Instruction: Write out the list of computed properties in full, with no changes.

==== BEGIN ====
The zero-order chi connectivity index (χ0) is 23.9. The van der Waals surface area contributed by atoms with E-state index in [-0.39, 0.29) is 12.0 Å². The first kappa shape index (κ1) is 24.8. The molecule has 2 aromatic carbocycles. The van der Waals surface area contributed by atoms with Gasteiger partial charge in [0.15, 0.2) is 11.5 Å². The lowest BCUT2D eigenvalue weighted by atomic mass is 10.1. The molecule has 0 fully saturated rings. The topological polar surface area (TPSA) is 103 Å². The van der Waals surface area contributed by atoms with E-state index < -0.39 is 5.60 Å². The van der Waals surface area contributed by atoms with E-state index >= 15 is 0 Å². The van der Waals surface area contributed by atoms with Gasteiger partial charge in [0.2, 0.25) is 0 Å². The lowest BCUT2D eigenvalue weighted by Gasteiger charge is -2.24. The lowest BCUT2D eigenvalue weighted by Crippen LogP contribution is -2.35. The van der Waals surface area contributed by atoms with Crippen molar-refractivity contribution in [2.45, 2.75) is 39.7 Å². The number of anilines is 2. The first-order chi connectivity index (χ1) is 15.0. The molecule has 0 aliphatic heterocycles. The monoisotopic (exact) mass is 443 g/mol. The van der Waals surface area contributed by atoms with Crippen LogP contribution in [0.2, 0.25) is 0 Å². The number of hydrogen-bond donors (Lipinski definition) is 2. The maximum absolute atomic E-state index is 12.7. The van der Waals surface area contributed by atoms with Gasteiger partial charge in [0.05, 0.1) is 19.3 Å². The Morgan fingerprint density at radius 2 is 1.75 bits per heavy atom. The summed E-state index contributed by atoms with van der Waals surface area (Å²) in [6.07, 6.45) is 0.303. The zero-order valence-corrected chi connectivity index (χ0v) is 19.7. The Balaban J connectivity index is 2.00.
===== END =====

The zero-order chi connectivity index (χ0) is 23.9. The van der Waals surface area contributed by atoms with E-state index in [-0.39, 0.29) is 12.0 Å². The first kappa shape index (κ1) is 24.8. The molecule has 2 aromatic carbocycles. The van der Waals surface area contributed by atoms with Gasteiger partial charge in [0.15, 0.2) is 11.5 Å². The lowest BCUT2D eigenvalue weighted by atomic mass is 10.1. The molecule has 0 fully saturated rings. The topological polar surface area (TPSA) is 103 Å². The van der Waals surface area contributed by atoms with E-state index < -0.39 is 5.60 Å². The van der Waals surface area contributed by atoms with E-state index >= 15 is 0 Å². The van der Waals surface area contributed by atoms with Gasteiger partial charge in [0.2, 0.25) is 0 Å². The lowest BCUT2D eigenvalue weighted by Gasteiger charge is -2.24. The lowest BCUT2D eigenvalue weighted by Crippen LogP contribution is -2.35. The van der Waals surface area contributed by atoms with Crippen molar-refractivity contribution in [2.45, 2.75) is 39.7 Å². The number of anilines is 2. The first-order chi connectivity index (χ1) is 15.0. The molecule has 0 aliphatic heterocycles. The monoisotopic (exact) mass is 443 g/mol. The van der Waals surface area contributed by atoms with Crippen LogP contribution in [0.2, 0.25) is 0 Å². The number of hydrogen-bond donors (Lipinski definition) is 2. The maximum absolute atomic E-state index is 12.7. The van der Waals surface area contributed by atoms with Gasteiger partial charge in [0.05, 0.1) is 19.3 Å². The Morgan fingerprint density at radius 2 is 1.75 bits per heavy atom. The summed E-state index contributed by atoms with van der Waals surface area (Å²) in [6.07, 6.45) is 0.303. The zero-order valence-corrected chi connectivity index (χ0v) is 19.7. The Balaban J connectivity index is 2.00.